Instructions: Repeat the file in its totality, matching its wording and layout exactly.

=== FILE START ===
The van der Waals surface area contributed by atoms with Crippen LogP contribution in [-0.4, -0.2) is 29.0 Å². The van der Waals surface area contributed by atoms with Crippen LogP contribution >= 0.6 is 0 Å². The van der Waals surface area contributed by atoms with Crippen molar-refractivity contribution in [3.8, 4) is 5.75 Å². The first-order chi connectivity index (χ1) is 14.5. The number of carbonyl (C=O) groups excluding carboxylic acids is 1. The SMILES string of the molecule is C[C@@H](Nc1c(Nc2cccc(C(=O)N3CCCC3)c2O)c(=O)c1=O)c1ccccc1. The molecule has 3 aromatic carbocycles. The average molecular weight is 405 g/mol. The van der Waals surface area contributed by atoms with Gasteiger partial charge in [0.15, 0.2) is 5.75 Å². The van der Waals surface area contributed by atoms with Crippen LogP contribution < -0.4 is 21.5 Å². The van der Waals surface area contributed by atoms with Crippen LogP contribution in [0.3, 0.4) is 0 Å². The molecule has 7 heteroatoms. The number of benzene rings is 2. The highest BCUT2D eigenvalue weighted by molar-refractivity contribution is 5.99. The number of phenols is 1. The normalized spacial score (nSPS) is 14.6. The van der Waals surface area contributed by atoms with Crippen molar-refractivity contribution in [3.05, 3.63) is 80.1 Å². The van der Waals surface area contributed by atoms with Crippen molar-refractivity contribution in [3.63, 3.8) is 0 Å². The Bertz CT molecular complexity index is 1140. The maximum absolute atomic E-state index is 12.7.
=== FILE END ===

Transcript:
The van der Waals surface area contributed by atoms with Crippen LogP contribution in [-0.4, -0.2) is 29.0 Å². The van der Waals surface area contributed by atoms with Crippen LogP contribution >= 0.6 is 0 Å². The van der Waals surface area contributed by atoms with Crippen molar-refractivity contribution in [3.8, 4) is 5.75 Å². The first-order chi connectivity index (χ1) is 14.5. The number of carbonyl (C=O) groups excluding carboxylic acids is 1. The SMILES string of the molecule is C[C@@H](Nc1c(Nc2cccc(C(=O)N3CCCC3)c2O)c(=O)c1=O)c1ccccc1. The molecule has 3 aromatic carbocycles. The average molecular weight is 405 g/mol. The van der Waals surface area contributed by atoms with Gasteiger partial charge in [0.15, 0.2) is 5.75 Å². The van der Waals surface area contributed by atoms with Crippen LogP contribution < -0.4 is 21.5 Å². The van der Waals surface area contributed by atoms with Crippen LogP contribution in [0.3, 0.4) is 0 Å². The molecule has 7 heteroatoms. The number of benzene rings is 2. The highest BCUT2D eigenvalue weighted by molar-refractivity contribution is 5.99. The number of phenols is 1. The normalized spacial score (nSPS) is 14.6. The van der Waals surface area contributed by atoms with Crippen molar-refractivity contribution in [3.05, 3.63) is 80.1 Å². The van der Waals surface area contributed by atoms with Crippen molar-refractivity contribution in [3.63, 3.8) is 0 Å². The Bertz CT molecular complexity index is 1140. The maximum absolute atomic E-state index is 12.7.